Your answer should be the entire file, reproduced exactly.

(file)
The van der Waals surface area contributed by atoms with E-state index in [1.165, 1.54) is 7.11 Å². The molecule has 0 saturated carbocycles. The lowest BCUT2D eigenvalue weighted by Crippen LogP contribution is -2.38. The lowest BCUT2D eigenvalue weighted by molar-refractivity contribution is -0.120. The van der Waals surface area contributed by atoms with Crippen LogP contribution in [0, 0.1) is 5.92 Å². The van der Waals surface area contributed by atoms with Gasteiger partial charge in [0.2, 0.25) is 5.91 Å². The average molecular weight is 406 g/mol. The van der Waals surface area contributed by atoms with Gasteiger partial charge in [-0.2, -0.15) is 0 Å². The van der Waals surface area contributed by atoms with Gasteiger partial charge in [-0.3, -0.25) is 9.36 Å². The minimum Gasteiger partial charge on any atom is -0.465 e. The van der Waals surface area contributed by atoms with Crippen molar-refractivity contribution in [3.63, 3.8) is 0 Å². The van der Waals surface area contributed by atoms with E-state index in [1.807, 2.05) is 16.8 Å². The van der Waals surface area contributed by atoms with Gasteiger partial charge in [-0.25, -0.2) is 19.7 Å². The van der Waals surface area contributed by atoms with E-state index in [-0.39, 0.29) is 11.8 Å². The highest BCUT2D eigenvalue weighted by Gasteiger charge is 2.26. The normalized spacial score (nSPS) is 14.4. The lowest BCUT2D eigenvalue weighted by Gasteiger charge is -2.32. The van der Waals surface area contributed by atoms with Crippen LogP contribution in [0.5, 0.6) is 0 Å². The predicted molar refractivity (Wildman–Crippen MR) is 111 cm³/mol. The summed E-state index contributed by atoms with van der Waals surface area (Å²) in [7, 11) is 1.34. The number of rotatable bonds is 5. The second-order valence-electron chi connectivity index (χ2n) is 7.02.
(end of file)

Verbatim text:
The van der Waals surface area contributed by atoms with E-state index in [1.165, 1.54) is 7.11 Å². The molecule has 0 saturated carbocycles. The lowest BCUT2D eigenvalue weighted by Crippen LogP contribution is -2.38. The lowest BCUT2D eigenvalue weighted by molar-refractivity contribution is -0.120. The van der Waals surface area contributed by atoms with Crippen LogP contribution in [0, 0.1) is 5.92 Å². The van der Waals surface area contributed by atoms with Gasteiger partial charge in [0.2, 0.25) is 5.91 Å². The average molecular weight is 406 g/mol. The van der Waals surface area contributed by atoms with Gasteiger partial charge in [-0.2, -0.15) is 0 Å². The van der Waals surface area contributed by atoms with Gasteiger partial charge in [-0.3, -0.25) is 9.36 Å². The minimum Gasteiger partial charge on any atom is -0.465 e. The van der Waals surface area contributed by atoms with Crippen molar-refractivity contribution in [3.63, 3.8) is 0 Å². The van der Waals surface area contributed by atoms with E-state index in [1.807, 2.05) is 16.8 Å². The van der Waals surface area contributed by atoms with Gasteiger partial charge in [-0.25, -0.2) is 19.7 Å². The van der Waals surface area contributed by atoms with E-state index in [-0.39, 0.29) is 11.8 Å². The highest BCUT2D eigenvalue weighted by Gasteiger charge is 2.26. The normalized spacial score (nSPS) is 14.4. The lowest BCUT2D eigenvalue weighted by Gasteiger charge is -2.32. The van der Waals surface area contributed by atoms with Crippen LogP contribution in [0.5, 0.6) is 0 Å². The predicted molar refractivity (Wildman–Crippen MR) is 111 cm³/mol. The summed E-state index contributed by atoms with van der Waals surface area (Å²) in [7, 11) is 1.34. The number of rotatable bonds is 5. The second-order valence-electron chi connectivity index (χ2n) is 7.02.